20. The power of consciousness being thus stretched about (from its concentration in itself), makes it perceive the fabric of the world and its great bustle in its tranquil self. (It means how the subjective consciousness is changed to the objective).
21. It views the great vacuum on all sides, and counts the parts of time as they pass away; it conceives a destiny which directs all things, and comes to know what is action by its operation.
22. It finds the world stretching as the wish of one, and the sides of heaven extending as far as the desires of men;it comes to know the feelings of love and hatred, and the objects of its liking and dislike.
23. It understands its egoism and non-egoism or tuism, or the subjective and objective and views itself in an objective light, by forgetting its subjectivity. It views the worlds above and being its itself as high as any one of them, finds itself far below them. (The human soul though as elevated as the stars of heaven, becomes as low as a sublunary being by its baseness).
24. It perceives one thing to be placed before, and another to be situated beside it; it finds some thing to be behind, and others to be near or afar from it; and then it comes to know some things as present and others as past or yet to come before it. (The soul losing its omniscience has a partial view of things).
25. Thus the whole world is seen to be situated as a play house in it, with various imaginary figures brightening as lotuses in a lake.
26. Our consciousness is seated in the pericarp of the lotus of our hearts, with the knowledge of our endless desires budding about it, and viewing the countless worlds turning round like a rosary of lotus seeds.
27. Its hollow cell like the firmaments is filled with the great Rudras, who rove about in the distant paths of the midway sky, like comets falling from above with their flaming tails. (The vedas describe the Rudras as blue necked &c. (nilagrivah). These worshipful gods of the vedas are found to be no other than wondrous phenomena of the vacuity which are deified in the Elementary religion of the ancients).
28. It has the great mount of Meru situated in its midst, like the bright pericarp amidst the cell of the lotus flower. The moon capt summit of this mount is frequented by the immortals, who wander about it like wanton bees in quest of the ambrosial honey distilled by the moon beams on high. (The gloss places the Meru in the northern region of the distant pole, while the Puranas place it in the midst of the earth). It was the resort of the gods as also the early cradle of the pristine Aryans, who are represented as gods).
29. Here is the tree of the garden of Paradise with its clusters of beautiful flowers, diffusing their fragrance all around; and there is the deadly tree of the old world, scattering its pernicious farina for culling us to death and hell. (The gloss explains rajas or flower dust as our worldly acts, which lead us to the hell torments of repeated transmigrations).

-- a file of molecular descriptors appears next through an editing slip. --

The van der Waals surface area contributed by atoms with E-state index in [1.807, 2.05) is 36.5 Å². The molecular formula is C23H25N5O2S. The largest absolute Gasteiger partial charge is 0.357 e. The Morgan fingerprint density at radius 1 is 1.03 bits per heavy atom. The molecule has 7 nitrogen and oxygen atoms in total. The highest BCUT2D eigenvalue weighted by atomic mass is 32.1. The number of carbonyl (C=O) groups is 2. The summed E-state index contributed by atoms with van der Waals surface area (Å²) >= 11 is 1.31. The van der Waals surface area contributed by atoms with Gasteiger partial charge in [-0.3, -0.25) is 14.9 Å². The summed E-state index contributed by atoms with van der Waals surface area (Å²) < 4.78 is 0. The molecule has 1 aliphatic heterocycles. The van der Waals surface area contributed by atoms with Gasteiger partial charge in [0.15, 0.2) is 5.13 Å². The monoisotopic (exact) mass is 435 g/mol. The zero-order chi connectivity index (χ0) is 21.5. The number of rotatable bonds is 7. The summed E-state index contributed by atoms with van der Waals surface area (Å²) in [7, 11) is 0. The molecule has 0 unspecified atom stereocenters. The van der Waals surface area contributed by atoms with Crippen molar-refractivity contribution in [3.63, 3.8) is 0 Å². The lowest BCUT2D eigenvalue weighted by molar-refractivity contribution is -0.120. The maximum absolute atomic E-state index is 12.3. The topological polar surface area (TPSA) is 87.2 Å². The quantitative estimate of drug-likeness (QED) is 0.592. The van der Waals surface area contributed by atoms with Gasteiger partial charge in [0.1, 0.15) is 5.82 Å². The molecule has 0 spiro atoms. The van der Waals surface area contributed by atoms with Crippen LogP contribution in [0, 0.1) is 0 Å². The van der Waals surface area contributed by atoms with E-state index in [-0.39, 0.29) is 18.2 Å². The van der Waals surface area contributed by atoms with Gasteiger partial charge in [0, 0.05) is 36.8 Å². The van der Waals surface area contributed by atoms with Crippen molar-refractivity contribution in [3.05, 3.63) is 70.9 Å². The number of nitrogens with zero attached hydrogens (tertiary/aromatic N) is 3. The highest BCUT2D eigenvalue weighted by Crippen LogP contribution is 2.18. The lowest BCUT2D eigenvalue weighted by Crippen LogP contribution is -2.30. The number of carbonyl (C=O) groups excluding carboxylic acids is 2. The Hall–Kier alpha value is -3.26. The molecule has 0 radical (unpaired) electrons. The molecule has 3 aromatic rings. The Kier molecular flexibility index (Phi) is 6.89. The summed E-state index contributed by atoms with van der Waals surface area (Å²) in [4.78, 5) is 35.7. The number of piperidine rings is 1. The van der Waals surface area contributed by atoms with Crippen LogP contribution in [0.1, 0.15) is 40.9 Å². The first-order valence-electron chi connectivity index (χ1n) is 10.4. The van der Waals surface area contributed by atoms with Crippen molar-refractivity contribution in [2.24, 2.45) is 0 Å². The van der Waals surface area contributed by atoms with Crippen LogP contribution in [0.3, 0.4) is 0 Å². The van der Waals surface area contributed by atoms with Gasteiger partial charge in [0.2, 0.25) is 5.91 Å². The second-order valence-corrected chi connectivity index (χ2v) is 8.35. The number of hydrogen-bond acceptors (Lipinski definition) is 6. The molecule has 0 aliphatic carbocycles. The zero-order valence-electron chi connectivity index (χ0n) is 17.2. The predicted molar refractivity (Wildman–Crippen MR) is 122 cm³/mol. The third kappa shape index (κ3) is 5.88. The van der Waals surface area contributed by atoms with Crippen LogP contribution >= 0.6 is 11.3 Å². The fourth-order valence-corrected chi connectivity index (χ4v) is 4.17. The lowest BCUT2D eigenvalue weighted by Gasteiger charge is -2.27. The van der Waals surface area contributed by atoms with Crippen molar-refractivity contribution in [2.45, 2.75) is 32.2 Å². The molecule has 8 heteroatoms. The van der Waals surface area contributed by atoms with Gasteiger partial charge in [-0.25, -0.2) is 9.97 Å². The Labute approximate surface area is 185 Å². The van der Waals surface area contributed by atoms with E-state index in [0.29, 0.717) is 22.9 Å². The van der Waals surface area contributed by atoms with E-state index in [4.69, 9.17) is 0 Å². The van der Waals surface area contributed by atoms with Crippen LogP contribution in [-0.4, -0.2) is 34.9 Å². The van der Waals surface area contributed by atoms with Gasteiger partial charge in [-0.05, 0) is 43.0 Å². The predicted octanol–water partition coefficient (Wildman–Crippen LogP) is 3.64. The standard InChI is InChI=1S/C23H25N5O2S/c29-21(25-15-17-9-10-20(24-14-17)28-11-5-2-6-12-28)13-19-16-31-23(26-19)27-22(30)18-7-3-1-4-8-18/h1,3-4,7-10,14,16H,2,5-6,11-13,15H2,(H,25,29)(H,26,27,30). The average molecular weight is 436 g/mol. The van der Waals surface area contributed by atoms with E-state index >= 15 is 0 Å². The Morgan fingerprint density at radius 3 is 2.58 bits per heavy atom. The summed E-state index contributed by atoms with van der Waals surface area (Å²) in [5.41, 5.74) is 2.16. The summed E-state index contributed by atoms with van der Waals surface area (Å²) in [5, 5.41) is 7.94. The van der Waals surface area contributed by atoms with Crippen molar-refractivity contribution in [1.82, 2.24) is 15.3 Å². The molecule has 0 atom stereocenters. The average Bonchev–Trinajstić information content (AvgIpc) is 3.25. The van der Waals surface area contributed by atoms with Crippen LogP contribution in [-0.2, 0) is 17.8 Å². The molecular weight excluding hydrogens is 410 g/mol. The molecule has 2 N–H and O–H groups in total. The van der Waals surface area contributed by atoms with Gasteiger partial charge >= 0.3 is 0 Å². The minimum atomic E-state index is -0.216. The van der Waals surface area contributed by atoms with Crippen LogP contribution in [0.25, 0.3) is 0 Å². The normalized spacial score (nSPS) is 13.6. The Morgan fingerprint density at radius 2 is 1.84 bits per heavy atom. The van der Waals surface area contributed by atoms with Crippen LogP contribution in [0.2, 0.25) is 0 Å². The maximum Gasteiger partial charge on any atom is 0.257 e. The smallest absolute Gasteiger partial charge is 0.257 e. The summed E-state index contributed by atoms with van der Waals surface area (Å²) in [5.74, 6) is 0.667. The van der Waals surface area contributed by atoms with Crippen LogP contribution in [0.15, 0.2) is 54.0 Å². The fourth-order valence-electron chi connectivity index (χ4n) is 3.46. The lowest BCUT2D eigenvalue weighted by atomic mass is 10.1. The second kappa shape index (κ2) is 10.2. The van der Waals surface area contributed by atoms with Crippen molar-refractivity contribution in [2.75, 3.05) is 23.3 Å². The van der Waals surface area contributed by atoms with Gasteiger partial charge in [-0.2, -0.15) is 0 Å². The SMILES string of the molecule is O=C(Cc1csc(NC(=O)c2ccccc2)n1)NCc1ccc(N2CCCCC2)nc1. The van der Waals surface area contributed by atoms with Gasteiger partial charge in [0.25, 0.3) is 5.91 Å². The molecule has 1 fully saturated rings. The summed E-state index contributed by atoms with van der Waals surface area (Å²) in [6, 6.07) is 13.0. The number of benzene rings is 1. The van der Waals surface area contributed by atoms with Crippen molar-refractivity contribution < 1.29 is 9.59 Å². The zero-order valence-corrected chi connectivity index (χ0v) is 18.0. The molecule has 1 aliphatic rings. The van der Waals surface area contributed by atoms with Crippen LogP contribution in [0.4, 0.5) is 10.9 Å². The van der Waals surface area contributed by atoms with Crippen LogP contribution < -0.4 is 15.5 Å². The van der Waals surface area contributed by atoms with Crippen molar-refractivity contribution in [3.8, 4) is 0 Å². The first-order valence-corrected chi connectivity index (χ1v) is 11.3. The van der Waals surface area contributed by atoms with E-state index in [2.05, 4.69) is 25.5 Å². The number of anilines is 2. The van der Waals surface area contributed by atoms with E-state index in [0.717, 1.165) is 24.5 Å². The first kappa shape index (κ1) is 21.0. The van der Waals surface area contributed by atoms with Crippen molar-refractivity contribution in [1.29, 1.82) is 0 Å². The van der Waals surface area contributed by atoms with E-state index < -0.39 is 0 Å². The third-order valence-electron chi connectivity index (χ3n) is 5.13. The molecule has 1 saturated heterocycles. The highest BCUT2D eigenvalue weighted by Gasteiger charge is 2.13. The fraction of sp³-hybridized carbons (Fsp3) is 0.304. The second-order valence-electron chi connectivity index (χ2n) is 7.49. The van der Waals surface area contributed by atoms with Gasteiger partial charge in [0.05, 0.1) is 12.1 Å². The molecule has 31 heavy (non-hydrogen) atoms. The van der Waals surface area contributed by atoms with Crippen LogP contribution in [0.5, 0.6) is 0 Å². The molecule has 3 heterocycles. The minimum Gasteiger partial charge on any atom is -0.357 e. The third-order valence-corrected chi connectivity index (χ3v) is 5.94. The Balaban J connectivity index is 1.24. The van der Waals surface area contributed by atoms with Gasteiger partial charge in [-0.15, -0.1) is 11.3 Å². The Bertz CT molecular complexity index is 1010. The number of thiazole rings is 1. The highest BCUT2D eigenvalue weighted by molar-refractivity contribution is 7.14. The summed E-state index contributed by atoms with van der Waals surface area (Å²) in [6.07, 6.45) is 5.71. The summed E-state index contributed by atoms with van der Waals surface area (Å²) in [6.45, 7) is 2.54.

30. Here the stars are shining, like the bright filaments of flowery arbors, growing on the banks of the wide ocean of Brahma; and there is the pleasant lake of the milky path, in the boundless space of vacuity.
31. Here roll the uncontrolled waves of the ceremonial acts, fraught with frightful sharks in their midst, and there are the dreadful whirlpools of worldly acts, that whirl mankind in endless births for ever more.
32. Here runs the lake of time in its meandering course for ever, with the broad expanse of heaven for its blooming blossom; and having the moments and ages for its leaves and petals, and the luminaries of sun, moon and stars for its bright pistils and filaments.
33. Here it sees the bodies of living beings fraught with health and disease, and teeming with old age, decay and the torments of death; and there it beholds the jarring expositions of the sastras, some delighting in their knowledge of spiritual Vidya, and others rambling in the gloom of Ignorance—Avidya (which leads them from error to error).
34. In this manner doth our inner consciousness, represent the wonders contained in the pulp of the vilva fruit; which is full of the unsubstantial substance of our desires and wishes, and the pithless marrow of our false imagination.
35. It sees many that are tranquil, calm, cool and dispassionate, and who are free from their restraints and desires; they are heedless of both their activity and inactivity, and do not care for works whether done or left undone by them.
36. Thus this single consciousness presents her various aspects, though she is neither alone nor many of herself, except that she is what she is. She has in reality but one form of peaceful tranquillity; though she is possest of the vast capacity of conceiving in herself all the manifold forms of things at liberty.